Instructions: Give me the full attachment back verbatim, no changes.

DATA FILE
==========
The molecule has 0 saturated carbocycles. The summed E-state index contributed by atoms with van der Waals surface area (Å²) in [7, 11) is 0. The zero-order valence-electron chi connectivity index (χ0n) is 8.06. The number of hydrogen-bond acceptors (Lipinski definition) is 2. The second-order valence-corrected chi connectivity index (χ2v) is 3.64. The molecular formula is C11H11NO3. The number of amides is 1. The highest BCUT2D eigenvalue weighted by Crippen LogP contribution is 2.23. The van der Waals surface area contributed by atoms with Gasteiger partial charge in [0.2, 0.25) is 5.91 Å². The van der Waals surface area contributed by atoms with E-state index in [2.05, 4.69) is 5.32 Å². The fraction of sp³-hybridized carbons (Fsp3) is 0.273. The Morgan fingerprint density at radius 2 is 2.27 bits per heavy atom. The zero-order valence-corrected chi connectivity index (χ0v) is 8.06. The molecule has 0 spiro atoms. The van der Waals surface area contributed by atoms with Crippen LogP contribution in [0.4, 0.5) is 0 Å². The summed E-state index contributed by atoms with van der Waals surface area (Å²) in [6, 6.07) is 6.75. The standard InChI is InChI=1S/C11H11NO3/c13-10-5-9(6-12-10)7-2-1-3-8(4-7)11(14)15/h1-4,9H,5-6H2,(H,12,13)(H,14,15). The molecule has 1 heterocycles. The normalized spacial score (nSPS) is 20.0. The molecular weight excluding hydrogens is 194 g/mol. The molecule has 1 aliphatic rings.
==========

The molecule has 0 saturated carbocycles. The summed E-state index contributed by atoms with van der Waals surface area (Å²) in [7, 11) is 0. The zero-order valence-electron chi connectivity index (χ0n) is 8.06. The number of hydrogen-bond acceptors (Lipinski definition) is 2. The second-order valence-corrected chi connectivity index (χ2v) is 3.64. The molecular formula is C11H11NO3. The number of amides is 1. The highest BCUT2D eigenvalue weighted by Crippen LogP contribution is 2.23. The van der Waals surface area contributed by atoms with Gasteiger partial charge in [0.2, 0.25) is 5.91 Å². The van der Waals surface area contributed by atoms with E-state index in [2.05, 4.69) is 5.32 Å². The fraction of sp³-hybridized carbons (Fsp3) is 0.273. The Morgan fingerprint density at radius 2 is 2.27 bits per heavy atom. The zero-order valence-corrected chi connectivity index (χ0v) is 8.06. The molecule has 0 spiro atoms. The van der Waals surface area contributed by atoms with Crippen LogP contribution in [0.4, 0.5) is 0 Å². The summed E-state index contributed by atoms with van der Waals surface area (Å²) in [6, 6.07) is 6.75. The standard InChI is InChI=1S/C11H11NO3/c13-10-5-9(6-12-10)7-2-1-3-8(4-7)11(14)15/h1-4,9H,5-6H2,(H,12,13)(H,14,15). The molecule has 1 heterocycles. The normalized spacial score (nSPS) is 20.0. The molecular weight excluding hydrogens is 194 g/mol. The molecule has 1 aliphatic rings.